I spent the last 18 months getting my C# string to sound clear,so it is no surprise that "sub contra"strings sound muddy on stock rigs.If your subcontra bass doesn't have a preamp that prevents harmonic realignment,the string will never sound right,the pitch will never be accurate.
  14. Keith Guitars

    Keith Guitars Supporting Member

    Aug 25, 2004
    Woodstock, NY
    Builder: Martin Keith Guitars, Veillette Guitars
    Harmonic realignment - this sounds interesting! Gary, please explain!

    I've seen Gary playing his Adler 11- and 12-strings at NAMM the past few years. His facility on the instruments is extremely impressive.

    I gotta say, my own two cents is that the low C# range has yet to convince me. Almost by definition, any "note" one is hearing from a string tuned to that pitch would be from the harmonic series, and not from the fundamental.
    I listened really, really close...and I didn't hear it. I heard an attack, some sort of sustained sound, and a decay. But no real discernable pitch.

    The "theoretical" limit for the human ear is 20 hz or so, and most cabinets have major dropoffs below 30-40 hz. No commercial home stereo gets even close.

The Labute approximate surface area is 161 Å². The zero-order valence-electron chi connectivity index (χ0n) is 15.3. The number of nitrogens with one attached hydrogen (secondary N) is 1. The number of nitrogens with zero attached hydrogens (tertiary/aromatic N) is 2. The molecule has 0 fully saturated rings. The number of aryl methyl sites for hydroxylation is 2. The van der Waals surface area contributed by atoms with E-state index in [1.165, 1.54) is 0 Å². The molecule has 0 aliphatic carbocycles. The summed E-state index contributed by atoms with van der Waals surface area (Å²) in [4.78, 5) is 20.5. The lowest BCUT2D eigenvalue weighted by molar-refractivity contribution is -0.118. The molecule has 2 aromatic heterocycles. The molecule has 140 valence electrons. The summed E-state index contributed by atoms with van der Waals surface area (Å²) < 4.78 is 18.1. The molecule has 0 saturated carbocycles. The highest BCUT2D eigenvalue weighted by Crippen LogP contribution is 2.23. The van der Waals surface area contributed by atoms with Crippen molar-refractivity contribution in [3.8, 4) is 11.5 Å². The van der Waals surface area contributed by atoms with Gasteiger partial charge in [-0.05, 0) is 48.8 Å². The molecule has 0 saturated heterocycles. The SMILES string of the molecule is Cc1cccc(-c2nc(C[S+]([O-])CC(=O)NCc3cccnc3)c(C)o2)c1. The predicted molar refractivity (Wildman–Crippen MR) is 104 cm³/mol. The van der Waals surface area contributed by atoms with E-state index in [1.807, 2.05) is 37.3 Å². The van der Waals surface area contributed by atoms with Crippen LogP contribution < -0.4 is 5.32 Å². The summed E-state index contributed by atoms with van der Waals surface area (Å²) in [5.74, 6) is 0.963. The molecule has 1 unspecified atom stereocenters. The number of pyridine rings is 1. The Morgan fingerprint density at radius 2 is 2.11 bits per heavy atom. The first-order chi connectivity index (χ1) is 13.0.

Beyond that, though - I just don't see the real-world usefulness. I don't play in bands with any other bassists...
    I don't want the soundmen to hate me...and the good old low B is about as low as I can see getting without totally losing the relationship between the bass and the other instruments. Even an open low B tends, by its very nature, to overpower or otherwise call undue attention to itself. I can't see playing a low C# unless you just really needed everyone to pay attention to you, and not necessarily anyone else.

    Then again, what do I know! :)

    Martin Keith
  15. Craig Garfinkel

    Craig Garfinkel

    Aug 25, 2000
    Hartford, CT
    Endorsing Artist: Sadowsky Guitars
    Ditto to everything Martin said. I totally dig that cats are pushing the envelope, but bass notes just aren't pleasing to my ears below the B. And actually, first fret low C is the lowest "sweet" note on my 7.
  16. knuckle_head

    knuckle_head Commercial User

    Jul 30, 2002
    Owner; Knuckle Guitar Works & Circle K Strings
    Ampeg cabs are the issue for sure. I like their cabs for standard stuff - particularly the PR410 HLF - but you get to the B and it's about all they will do competently.

    I adore and aspire to AccuGrooves as I got to use a Jr/Grande stack at summer NAMM Nashville and was spoiled for life. I had an F# and octave down E bass there to take advantage of the Grande's capabilities and can say without reservation the 20.6 Hz was there and defined.

    Al's list is a good one. I'd add Bag End and their ELF/Infra system to that list. It speaks directly to the time/harmonic alignment Garry mentions.
  17. Al Caldwell

    Al Caldwell

    Mar 18, 2003
    St.Louis , Mo